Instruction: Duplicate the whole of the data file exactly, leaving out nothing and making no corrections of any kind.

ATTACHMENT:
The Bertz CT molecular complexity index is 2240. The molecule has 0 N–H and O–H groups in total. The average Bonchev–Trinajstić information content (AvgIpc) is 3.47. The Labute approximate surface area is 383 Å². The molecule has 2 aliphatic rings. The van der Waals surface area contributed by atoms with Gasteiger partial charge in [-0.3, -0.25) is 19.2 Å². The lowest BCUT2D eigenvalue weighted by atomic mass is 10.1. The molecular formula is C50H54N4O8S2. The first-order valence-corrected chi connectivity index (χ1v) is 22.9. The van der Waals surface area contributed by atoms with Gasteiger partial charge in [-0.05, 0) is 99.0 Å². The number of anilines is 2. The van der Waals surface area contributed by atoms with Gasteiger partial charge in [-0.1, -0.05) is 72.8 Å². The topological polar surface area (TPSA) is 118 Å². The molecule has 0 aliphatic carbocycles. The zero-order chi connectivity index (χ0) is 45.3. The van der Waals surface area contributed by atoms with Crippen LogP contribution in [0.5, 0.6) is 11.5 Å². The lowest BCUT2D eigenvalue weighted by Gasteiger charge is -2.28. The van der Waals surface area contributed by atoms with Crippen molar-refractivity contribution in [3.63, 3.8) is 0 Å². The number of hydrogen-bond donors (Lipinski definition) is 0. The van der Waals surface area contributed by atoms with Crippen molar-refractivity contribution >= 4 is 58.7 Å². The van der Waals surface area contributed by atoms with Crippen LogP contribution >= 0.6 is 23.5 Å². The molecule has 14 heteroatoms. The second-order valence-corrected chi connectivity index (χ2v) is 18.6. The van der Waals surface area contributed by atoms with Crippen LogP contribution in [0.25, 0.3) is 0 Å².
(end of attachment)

The Bertz CT molecular complexity index is 2240. The molecule has 0 N–H and O–H groups in total. The average Bonchev–Trinajstić information content (AvgIpc) is 3.47. The Labute approximate surface area is 383 Å². The molecule has 2 aliphatic rings. The van der Waals surface area contributed by atoms with Gasteiger partial charge in [-0.3, -0.25) is 19.2 Å². The lowest BCUT2D eigenvalue weighted by atomic mass is 10.1. The molecular formula is C50H54N4O8S2. The first-order valence-corrected chi connectivity index (χ1v) is 22.9. The van der Waals surface area contributed by atoms with Gasteiger partial charge in [-0.05, 0) is 99.0 Å². The number of anilines is 2. The van der Waals surface area contributed by atoms with Gasteiger partial charge in [-0.1, -0.05) is 72.8 Å². The topological polar surface area (TPSA) is 118 Å². The molecule has 0 aliphatic carbocycles. The zero-order chi connectivity index (χ0) is 45.3. The van der Waals surface area contributed by atoms with Crippen LogP contribution in [0.5, 0.6) is 11.5 Å². The lowest BCUT2D eigenvalue weighted by Gasteiger charge is -2.28. The van der Waals surface area contributed by atoms with Crippen molar-refractivity contribution in [3.63, 3.8) is 0 Å². The number of hydrogen-bond donors (Lipinski definition) is 0. The van der Waals surface area contributed by atoms with Crippen molar-refractivity contribution >= 4 is 58.7 Å². The van der Waals surface area contributed by atoms with Crippen LogP contribution >= 0.6 is 23.5 Å². The molecule has 14 heteroatoms. The second-order valence-corrected chi connectivity index (χ2v) is 18.6. The van der Waals surface area contributed by atoms with Crippen LogP contribution in [0.25, 0.3) is 0 Å².